Investment demand for silver began to pick up during the big silver run up of 2011, and Chinese investors did some bargain hunting in 2012.  There are numerous reports, both anecdotal and in the news, that precious metal demand has spiked as a result of the April silver swoon. However, 20 million ounces shown on the Chinese retail chart below is modest compared to U.S. Mint sales. In 2012, 33.74 million ounces were sold from the Mint. Year-to-date sales in are running almost 60% higher still, with huge sales in April. Since the Mint reports sales regularly it should be a good tell on physical takedown.

Chart source: U.S. Mint

The estimate of commercial-grade investment silver that is above ground is about 2 billion ounces. In dollar terms, that is only $46 billion — a modest amount should an investment spike in silver occur. In the SLV ETF, 336 million ounces is held, and another 49.3 million ounces is at the Sprott Silver Trust (PSLV). The latter has been trading at a rare, slight discount, a represents a good opportunity. The draw down in the SLV was 13.3 million ounces during the swoon. Given the so-called “panic,” it’s in relatively strong hands.

In terms of mining supply and demand, there has been about 300 million ounces of silver available in excess of fabrication, minus coins and medals. Again, that’s only $7 billion, and it illustrates how little investment and speculative demand it would take to launch a bull market.

On the industrial demand side, it’s critical to recognize that silver is an antimicrobial and antibacterial cleansing agent. There has been spin about the commodity super-cycle ending because of a slow down in Chinese demand. I do believe a major slow down is getting underway in China and that some commodities will be affected.

But China is also an environmental cesspool, with extreme air pollution, thousands of animal carcasses floating in its waterways and a recent outbreak of deadly avian flu. Silver is one of the best antimicrobial protectors on the market. It’s also used in telephone receivers, door handles, bed rails, toilet seats, counter tops, children’s toys, socks, underwear, bed linen, towels, makeup, antibacterial soaps, water purification and autocatalysts. China is facing a national environmental and health emergency that is greatly underestimated and for which silver prices will not be elastic. This is one of the untold stories of silver.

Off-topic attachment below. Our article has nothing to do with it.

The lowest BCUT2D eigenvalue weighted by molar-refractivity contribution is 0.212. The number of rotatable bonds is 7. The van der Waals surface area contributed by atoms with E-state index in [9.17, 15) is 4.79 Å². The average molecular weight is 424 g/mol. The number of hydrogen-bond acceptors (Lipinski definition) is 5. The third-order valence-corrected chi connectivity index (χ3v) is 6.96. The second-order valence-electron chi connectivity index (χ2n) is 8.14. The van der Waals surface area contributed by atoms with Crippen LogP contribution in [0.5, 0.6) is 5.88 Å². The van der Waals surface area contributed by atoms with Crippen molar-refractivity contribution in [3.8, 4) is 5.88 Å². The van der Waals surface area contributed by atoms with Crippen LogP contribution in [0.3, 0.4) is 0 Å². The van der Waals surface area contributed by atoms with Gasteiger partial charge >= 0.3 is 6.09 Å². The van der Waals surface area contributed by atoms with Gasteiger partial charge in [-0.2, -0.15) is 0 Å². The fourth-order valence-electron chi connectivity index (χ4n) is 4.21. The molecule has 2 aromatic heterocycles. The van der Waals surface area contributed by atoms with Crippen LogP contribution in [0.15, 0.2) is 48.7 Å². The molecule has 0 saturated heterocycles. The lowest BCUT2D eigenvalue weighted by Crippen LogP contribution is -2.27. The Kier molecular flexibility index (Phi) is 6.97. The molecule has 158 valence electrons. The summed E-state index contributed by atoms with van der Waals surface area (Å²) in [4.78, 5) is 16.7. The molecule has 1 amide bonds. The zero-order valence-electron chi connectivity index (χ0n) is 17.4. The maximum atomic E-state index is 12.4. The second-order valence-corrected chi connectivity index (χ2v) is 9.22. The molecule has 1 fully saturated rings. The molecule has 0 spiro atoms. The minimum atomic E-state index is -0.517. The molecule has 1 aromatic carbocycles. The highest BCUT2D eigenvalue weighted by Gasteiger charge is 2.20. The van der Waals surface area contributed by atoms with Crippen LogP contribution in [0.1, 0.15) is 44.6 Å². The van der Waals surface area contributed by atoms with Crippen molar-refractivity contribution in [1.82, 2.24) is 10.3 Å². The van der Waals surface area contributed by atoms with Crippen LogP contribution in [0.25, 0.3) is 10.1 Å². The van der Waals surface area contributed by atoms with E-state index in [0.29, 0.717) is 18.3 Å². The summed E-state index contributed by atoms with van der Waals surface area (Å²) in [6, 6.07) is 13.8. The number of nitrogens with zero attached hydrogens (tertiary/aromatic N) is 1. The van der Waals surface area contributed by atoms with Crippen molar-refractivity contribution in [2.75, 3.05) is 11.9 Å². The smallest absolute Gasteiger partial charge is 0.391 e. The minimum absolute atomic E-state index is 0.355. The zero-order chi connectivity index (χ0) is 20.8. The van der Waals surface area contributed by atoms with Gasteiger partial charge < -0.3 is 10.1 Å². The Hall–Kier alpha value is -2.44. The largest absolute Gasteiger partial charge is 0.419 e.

In the same vein, China is committing to clean-energy photovoltaics (PV). One thick film (91% of installations) PV panel uses two-thirds of an ounce of silver. Reuters reports that China aims to add 10 gigawatts (GW) of installed solar power capacity this year, up from 7 GW at the end of last year, according to a Chinese government website ( Its PV goals for 2013 will put China within easy reach of its stated target of 21 GW of installed solar power capacity by 2015.

The pause on solar panel growth shown on the next chart came from the end subsidies in the U.S. and Germany. However, Japan recently announced it’s offering 20-year, 53-cent-kwh power purchase agreements for solar developers — an amount that’s nearly three times higher than the cost of conventional fossil-fueled electricity production.  Therefore, I expect silver demand from China and Japan for PV systems to double over the next few years. Combined with an antimicrobial offense in China, the 200-300 million ounces left over for investment will be eliminated, leaving 2 billion ounces of investment grade silver to fight over.